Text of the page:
Apologies in advance for the long story, but I didn't want to miss anything.

I had 2 HDDs, one 2TB with two partitions for OS and data respectively, one 3TB for data only. The one with OS became incredibly slow (to the extent of being completely unusable - boot up took well over 10 minutes) after a power cut, so I formatted the OS partition and reinstalled it. CrystalDiskInfo showed some pending sectors, so I ran CHKDSK /R, which found no problem, but the system started to hang for a few seconds in every 30 minutes or so. At that point, I moved the data from the second HDD (it was fairly empty) to the first one (yes, now I know I'm officially an idiot), so I could install OS on the second HDD.

I then managed to move part of the data from the corrupted disk to the healthy one, but some kind of I/O error message showed up for a file. I ran CHKDSK /X /B, this time on the data partition. It started to repair bad clusters, succeeded for a few files, then the command line got stuck for a few days and today it ended with the message that it ran out of free space. As it unmounted the partition in the process, I thought a restart might help.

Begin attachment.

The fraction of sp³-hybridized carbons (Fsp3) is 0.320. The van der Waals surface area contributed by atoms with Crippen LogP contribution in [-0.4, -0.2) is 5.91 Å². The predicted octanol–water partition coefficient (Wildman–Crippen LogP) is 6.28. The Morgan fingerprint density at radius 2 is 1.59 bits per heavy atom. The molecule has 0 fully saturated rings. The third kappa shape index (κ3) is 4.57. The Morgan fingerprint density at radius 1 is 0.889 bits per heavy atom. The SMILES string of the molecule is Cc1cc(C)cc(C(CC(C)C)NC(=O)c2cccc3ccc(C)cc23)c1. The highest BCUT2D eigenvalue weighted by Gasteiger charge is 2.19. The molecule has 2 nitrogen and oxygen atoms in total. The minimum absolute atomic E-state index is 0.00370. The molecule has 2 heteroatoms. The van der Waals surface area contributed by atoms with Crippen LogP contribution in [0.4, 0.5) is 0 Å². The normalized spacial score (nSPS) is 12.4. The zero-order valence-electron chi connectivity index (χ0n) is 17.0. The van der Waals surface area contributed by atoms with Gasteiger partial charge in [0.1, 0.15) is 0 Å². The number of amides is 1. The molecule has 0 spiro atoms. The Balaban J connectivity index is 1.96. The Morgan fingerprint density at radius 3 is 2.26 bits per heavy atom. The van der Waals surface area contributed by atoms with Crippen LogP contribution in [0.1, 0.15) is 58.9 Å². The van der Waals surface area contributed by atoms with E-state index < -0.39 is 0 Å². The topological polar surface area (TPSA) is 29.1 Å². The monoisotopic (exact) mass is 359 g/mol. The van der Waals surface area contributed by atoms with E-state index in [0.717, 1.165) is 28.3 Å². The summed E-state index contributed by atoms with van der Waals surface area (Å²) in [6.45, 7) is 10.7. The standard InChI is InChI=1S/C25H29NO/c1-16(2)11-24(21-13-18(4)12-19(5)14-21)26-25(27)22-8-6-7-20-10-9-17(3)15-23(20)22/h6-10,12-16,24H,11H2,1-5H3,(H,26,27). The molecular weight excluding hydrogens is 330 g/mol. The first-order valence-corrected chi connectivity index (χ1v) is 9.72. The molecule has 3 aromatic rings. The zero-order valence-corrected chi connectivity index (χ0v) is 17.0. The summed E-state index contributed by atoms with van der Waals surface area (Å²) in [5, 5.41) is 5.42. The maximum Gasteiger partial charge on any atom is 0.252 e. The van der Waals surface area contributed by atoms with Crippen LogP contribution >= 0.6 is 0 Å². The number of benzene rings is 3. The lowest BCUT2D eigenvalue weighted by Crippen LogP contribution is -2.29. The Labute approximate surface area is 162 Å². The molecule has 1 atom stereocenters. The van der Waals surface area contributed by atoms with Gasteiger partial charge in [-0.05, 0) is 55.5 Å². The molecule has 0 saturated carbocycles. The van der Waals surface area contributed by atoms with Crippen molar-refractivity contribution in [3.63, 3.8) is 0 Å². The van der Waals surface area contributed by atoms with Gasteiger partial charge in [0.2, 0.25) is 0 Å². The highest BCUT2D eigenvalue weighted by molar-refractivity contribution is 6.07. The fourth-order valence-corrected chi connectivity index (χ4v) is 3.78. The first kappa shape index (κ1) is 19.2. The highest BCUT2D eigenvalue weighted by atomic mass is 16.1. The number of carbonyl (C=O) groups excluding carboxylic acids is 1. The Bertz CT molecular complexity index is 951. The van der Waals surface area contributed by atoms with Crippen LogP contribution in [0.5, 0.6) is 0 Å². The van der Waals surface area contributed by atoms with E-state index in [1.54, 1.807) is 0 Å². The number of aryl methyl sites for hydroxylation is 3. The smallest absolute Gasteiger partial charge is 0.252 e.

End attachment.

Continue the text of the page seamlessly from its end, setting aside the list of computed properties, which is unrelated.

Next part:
The result is that the PC either gets stuck during boot up with the corrupted disk connected or it boots up fine, but without recognizing the corrupted disk both in BIOS and in Windows. When I connect the SATA cable to it after boot up, the Device Manager recognizes it and a 100MB system partition shows up in My Computer and is accessible. The main partitions also show up, but I can't access them and the HDD activity LED is on for ages.

I suspect every single step I made was wrong and you can call me whatever you wish, but do you have any ideas how can I recover my data?


If the bad disk is still recognized by the computer and not freezing dead when it starts hitting bad sector, you can connect it and a good empty disk of at least the same capacity to a linux machine and use ddrescue to do a sector-by-sector copy. Just be very very carefull with ddrescue to give the correct source and destination drive.

If that does not work, there are data recovery companies that have the tools to take apart a defective drive, move the spindles to another one and recover whatever is still readable.


You can use a program like PhotoRec to attempt to recover the data. (Despite the name, it tries to recover everything, not just photos.)

Do not do anything which is likely to write to the disk you are attempting to recover from. You really want to attach it to another computer if you can, or use something like Hiren's BootCD which has PhotoRec on it.

I suggest keeping the disk drive cool while you are doing that - a desk fan blowing onto it will easily be sufficient. Be prepared for it to take many hours, maybe a couple of days.

You are in for quite a bit of reading of instructions, but it will be worthwhile if you get your data back - you are likely to get at least most of it.

  • PhotoRec unfortunately gets stuck at disk identification. Before that, I also tried GetDataBack, which recognized it, but only returned an endless list of Error 55 messages while scanning. – XOC Feb 5 '15 at 10:00

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